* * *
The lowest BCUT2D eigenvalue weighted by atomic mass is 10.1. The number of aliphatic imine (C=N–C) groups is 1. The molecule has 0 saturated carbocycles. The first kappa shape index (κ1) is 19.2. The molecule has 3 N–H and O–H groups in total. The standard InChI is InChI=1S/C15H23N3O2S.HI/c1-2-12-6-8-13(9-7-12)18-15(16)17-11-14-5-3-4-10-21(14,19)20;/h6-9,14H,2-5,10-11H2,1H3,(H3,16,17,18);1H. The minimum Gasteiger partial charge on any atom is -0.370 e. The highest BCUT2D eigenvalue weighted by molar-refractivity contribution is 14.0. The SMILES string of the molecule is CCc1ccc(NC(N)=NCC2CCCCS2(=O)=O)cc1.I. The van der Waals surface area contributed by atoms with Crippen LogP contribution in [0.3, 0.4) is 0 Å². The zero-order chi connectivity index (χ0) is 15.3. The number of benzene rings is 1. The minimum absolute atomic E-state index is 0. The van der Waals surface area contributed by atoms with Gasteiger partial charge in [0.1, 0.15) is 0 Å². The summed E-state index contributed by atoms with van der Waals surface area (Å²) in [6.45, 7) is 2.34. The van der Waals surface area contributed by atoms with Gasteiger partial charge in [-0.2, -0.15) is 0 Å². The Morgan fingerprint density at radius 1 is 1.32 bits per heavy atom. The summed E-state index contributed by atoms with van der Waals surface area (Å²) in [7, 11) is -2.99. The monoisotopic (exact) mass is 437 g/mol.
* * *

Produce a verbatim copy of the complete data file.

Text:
The lowest BCUT2D eigenvalue weighted by atomic mass is 10.1. The number of aliphatic imine (C=N–C) groups is 1. The molecule has 0 saturated carbocycles. The first kappa shape index (κ1) is 19.2. The molecule has 3 N–H and O–H groups in total. The standard InChI is InChI=1S/C15H23N3O2S.HI/c1-2-12-6-8-13(9-7-12)18-15(16)17-11-14-5-3-4-10-21(14,19)20;/h6-9,14H,2-5,10-11H2,1H3,(H3,16,17,18);1H. The minimum Gasteiger partial charge on any atom is -0.370 e. The highest BCUT2D eigenvalue weighted by molar-refractivity contribution is 14.0. The SMILES string of the molecule is CCc1ccc(NC(N)=NCC2CCCCS2(=O)=O)cc1.I. The van der Waals surface area contributed by atoms with Crippen LogP contribution in [0.3, 0.4) is 0 Å². The zero-order chi connectivity index (χ0) is 15.3. The number of benzene rings is 1. The minimum absolute atomic E-state index is 0. The van der Waals surface area contributed by atoms with Gasteiger partial charge in [0.1, 0.15) is 0 Å². The summed E-state index contributed by atoms with van der Waals surface area (Å²) in [6.45, 7) is 2.34. The van der Waals surface area contributed by atoms with Gasteiger partial charge in [-0.2, -0.15) is 0 Å². The Morgan fingerprint density at radius 1 is 1.32 bits per heavy atom. The summed E-state index contributed by atoms with van der Waals surface area (Å²) in [7, 11) is -2.99. The monoisotopic (exact) mass is 437 g/mol.